With the aim of rationally designing therapeutics by synthetic biology approaches46, a giant body of knowledge on modular polyketide assembly lines has been built in the past three decades. Inspired by pioneering works on the erythromycin PKS, many natural product derivatives have been created by mutations or replacements of PKS domains and swaps of entire PKS modules or subunits7. Yet, information on the structures and dynamics of modular PKSs has been limited47, and many trial-and-error engineering approaches gave unsatisfactory results because of incompatibilities, non-functional constructs and low yields. Only recently, cryo-electron microscopy provided the first complete type I PKS module structure, which may grant insights that could facilitate rational PKS engineering47,48,49. Complementary to structure-guided engineering approaches, studying nature’s strategies to evolve structural diversity may give important clues for synthetic biology. In silico analyses of PKS domains, modules, and gene clusters have suggested the impressive wealth of polyketide structures has evolved through point mutations50, gene duplications51, homologous recombinations52, and horizontal gene transfer53. An evolution-guided reprograming of PKSs appears to be a promising strategy to generate desired polyketide metabolites54,55,56.
In this study we used the related aur and nor gene clusters as model system to study and emulate potential evolutionary processes that lead to the structural diversity of complex polyketides. Through genome mining we identified nine homologous aur- and nor-type gene clusters, including one split nor-type gene cluster that already hinted to gene rearrangement events implicated in pathway evolution. The phylogenetic analyses of the aur- and nor-type PKSs predicted that the aur and nor gene clusters have a common evolutionary ancestor, and that the nor gene cluster likely represents the older type. Thus, we established a robust expression system for the expression of the nor biosynthetic gene cluster and emulated the possible natural nor-to-aur PKS evolution. By deleting two modules in the nor PKS we succeeded in the PKS morphing to generate the aureothin backbone. Yet, we unexpectedly found that the narrow substrate tolerance of the polyketide-tailoring enzyme NorH hampers O-heterocyclization, the final biosynthetic step towards aureothin. Notably, multiple point mutations and enzyme domain swapping are not sufficient to adjust the enzyme function. Eventually, we succeeded to create a chimera that partially converts deoxyaureothin (4) into aureothin (1). The homolog AurH, however, was found to have broader substrate specificity than NorH and readily transforms the deoxy precursor of neoaureothin into the final product.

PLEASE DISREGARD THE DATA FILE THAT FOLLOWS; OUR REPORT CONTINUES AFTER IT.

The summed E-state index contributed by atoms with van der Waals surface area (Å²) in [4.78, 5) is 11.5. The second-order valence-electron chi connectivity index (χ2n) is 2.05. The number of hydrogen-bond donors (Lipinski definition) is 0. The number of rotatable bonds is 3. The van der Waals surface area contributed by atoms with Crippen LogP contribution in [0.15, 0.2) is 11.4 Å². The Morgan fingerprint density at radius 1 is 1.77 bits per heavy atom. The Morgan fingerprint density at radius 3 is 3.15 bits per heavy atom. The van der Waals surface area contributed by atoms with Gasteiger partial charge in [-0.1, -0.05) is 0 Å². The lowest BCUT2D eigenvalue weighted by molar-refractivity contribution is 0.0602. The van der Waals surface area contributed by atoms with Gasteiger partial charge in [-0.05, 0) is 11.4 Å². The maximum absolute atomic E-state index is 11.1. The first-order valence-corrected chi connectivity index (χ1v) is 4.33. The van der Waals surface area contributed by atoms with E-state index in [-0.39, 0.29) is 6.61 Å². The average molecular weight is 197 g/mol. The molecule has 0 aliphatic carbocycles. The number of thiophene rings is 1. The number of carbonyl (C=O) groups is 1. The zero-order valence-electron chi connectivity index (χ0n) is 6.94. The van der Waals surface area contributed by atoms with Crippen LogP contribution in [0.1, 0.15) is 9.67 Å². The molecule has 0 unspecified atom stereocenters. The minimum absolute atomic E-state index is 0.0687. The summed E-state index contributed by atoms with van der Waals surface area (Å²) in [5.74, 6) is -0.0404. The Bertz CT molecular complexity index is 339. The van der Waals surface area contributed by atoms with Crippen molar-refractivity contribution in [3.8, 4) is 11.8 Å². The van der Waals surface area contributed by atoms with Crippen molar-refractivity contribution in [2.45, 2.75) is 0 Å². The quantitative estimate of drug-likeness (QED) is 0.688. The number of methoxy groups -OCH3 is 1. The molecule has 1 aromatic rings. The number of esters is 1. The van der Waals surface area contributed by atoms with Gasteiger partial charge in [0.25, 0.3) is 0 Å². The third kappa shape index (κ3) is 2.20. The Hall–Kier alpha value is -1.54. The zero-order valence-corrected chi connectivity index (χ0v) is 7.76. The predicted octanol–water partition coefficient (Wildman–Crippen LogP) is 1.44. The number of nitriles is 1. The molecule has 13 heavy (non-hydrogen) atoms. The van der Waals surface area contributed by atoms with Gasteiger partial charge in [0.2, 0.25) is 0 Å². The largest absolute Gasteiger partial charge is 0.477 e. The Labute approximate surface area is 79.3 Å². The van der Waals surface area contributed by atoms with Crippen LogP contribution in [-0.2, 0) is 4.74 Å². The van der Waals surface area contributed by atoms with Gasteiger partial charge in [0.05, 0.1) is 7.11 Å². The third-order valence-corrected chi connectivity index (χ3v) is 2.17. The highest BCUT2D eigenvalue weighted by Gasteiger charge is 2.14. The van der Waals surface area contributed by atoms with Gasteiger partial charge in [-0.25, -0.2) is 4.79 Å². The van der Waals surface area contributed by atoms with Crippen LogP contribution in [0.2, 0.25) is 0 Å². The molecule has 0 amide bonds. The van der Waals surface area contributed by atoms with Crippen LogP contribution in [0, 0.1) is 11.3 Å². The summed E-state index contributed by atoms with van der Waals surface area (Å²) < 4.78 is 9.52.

According to the model of generalist-to-specialist enzyme evolution41,57, the substrate specificities of the oxygenases may indicate that AurH is more ancient than the more specialized NorH (Fig. 6a). Furthermore, since the presence of the tetrahydrofuran ring is crucial for the antifungal activity of aureothin58, the intermediate stage of an aur PKS and an oxygenase yielding the less active 7-OH-deoxyaureothin would not be preferred from a functionalistic point of view12. Presuming that the post-PKS gene coevolved with the PKS genes in the same gene locus, the aur gene cluster would represent the ancestor. The successful reverse (aur-to-nor) PKS morphing by insertion of two modules corroborated the revised model, although it contrasts with the conclusion drawn from the phylogeny. This is a rare example of successfully engineering two additional modules into a PKS and shows that the aur and nor gene cluster share the same evolutionary origin.
The general lessons learned from the aur/nor engineering experiments are that (1) evolutionary models guide the morphing of modular PKSs from two distinct biosynthetic pathways into another, and that (2) the specificity of tailoring enzymes may give additional clues on the direction of evolution. Phylogenies alone should be interpreted with care. The third important lesson relates to the design of functional PKS constructs; (3) the KS-AT linker is particularly well suited as engineering site for both excision and insertion of modules. As in a plethora of other, mainly unpublished, studies, engineering the aur and nor PKSs has been a tour de force because of suboptimal recombination sites that led to less active or fully non-functional constructs. In our efforts to alter the aur and nor PKSs we found that best results for excising or inserting modules were obtained when the recombination sites were located in the KS-AT linker region. Only in this way it has been possible to create a nor* PKS that produces the aureothin backbone, and an aur** PKS assembling the neoaureothin scaffold. Still, the product yields of the engineered aur**_PKS (aureothin backbone) and the nor*_PKS (neoaureothin backbone) are substantially lower (10–20-fold) than those of the corresponding native assembly lines, and could be optimized by further adjusting the KS-AT linker region59, for example. It should be pointed out that the constructs with recombination sites within the docking domains (aur# PKS and nor# PKS) were non-functional.